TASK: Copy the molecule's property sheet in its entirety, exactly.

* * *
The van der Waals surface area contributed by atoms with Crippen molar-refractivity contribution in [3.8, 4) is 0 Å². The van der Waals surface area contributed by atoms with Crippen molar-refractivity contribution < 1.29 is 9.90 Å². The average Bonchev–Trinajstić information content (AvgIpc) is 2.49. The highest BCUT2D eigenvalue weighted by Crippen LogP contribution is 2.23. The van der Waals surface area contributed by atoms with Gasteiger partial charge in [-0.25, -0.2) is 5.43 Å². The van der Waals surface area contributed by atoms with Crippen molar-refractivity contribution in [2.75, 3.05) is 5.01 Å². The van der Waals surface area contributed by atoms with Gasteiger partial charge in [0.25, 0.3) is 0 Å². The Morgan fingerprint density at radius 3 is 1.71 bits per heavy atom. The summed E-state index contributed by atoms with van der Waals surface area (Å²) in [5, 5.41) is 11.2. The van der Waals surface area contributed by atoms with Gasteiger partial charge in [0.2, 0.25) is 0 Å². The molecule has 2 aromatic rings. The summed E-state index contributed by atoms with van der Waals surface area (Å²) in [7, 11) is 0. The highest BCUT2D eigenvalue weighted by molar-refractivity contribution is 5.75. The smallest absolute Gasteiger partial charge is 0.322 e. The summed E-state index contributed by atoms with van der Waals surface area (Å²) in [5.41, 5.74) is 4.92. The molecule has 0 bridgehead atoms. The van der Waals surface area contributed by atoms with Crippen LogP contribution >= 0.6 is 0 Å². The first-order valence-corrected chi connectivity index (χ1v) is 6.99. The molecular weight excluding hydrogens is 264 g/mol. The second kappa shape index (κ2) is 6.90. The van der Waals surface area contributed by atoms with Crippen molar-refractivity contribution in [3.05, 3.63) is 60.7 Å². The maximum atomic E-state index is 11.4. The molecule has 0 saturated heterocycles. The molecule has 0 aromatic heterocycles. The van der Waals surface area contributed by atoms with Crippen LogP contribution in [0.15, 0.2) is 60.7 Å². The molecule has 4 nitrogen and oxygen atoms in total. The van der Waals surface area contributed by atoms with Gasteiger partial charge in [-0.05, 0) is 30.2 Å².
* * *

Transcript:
The van der Waals surface area contributed by atoms with Crippen molar-refractivity contribution in [3.8, 4) is 0 Å². The van der Waals surface area contributed by atoms with Crippen molar-refractivity contribution < 1.29 is 9.90 Å². The average Bonchev–Trinajstić information content (AvgIpc) is 2.49. The highest BCUT2D eigenvalue weighted by Crippen LogP contribution is 2.23. The van der Waals surface area contributed by atoms with Gasteiger partial charge in [-0.25, -0.2) is 5.43 Å². The van der Waals surface area contributed by atoms with Crippen molar-refractivity contribution in [2.75, 3.05) is 5.01 Å². The van der Waals surface area contributed by atoms with Gasteiger partial charge in [0.25, 0.3) is 0 Å². The Morgan fingerprint density at radius 3 is 1.71 bits per heavy atom. The summed E-state index contributed by atoms with van der Waals surface area (Å²) in [5, 5.41) is 11.2. The van der Waals surface area contributed by atoms with Gasteiger partial charge in [0.2, 0.25) is 0 Å². The molecule has 2 aromatic rings. The summed E-state index contributed by atoms with van der Waals surface area (Å²) in [7, 11) is 0. The highest BCUT2D eigenvalue weighted by molar-refractivity contribution is 5.75. The smallest absolute Gasteiger partial charge is 0.322 e. The summed E-state index contributed by atoms with van der Waals surface area (Å²) in [5.41, 5.74) is 4.92. The molecule has 0 bridgehead atoms. The van der Waals surface area contributed by atoms with Crippen LogP contribution >= 0.6 is 0 Å². The first-order valence-corrected chi connectivity index (χ1v) is 6.99. The molecular weight excluding hydrogens is 264 g/mol. The second kappa shape index (κ2) is 6.90. The van der Waals surface area contributed by atoms with Crippen molar-refractivity contribution in [3.05, 3.63) is 60.7 Å². The maximum atomic E-state index is 11.4. The molecule has 0 saturated heterocycles. The molecule has 0 aromatic heterocycles. The van der Waals surface area contributed by atoms with Crippen LogP contribution in [0.15, 0.2) is 60.7 Å². The molecule has 4 nitrogen and oxygen atoms in total. The van der Waals surface area contributed by atoms with Gasteiger partial charge in [-0.05, 0) is 30.2 Å².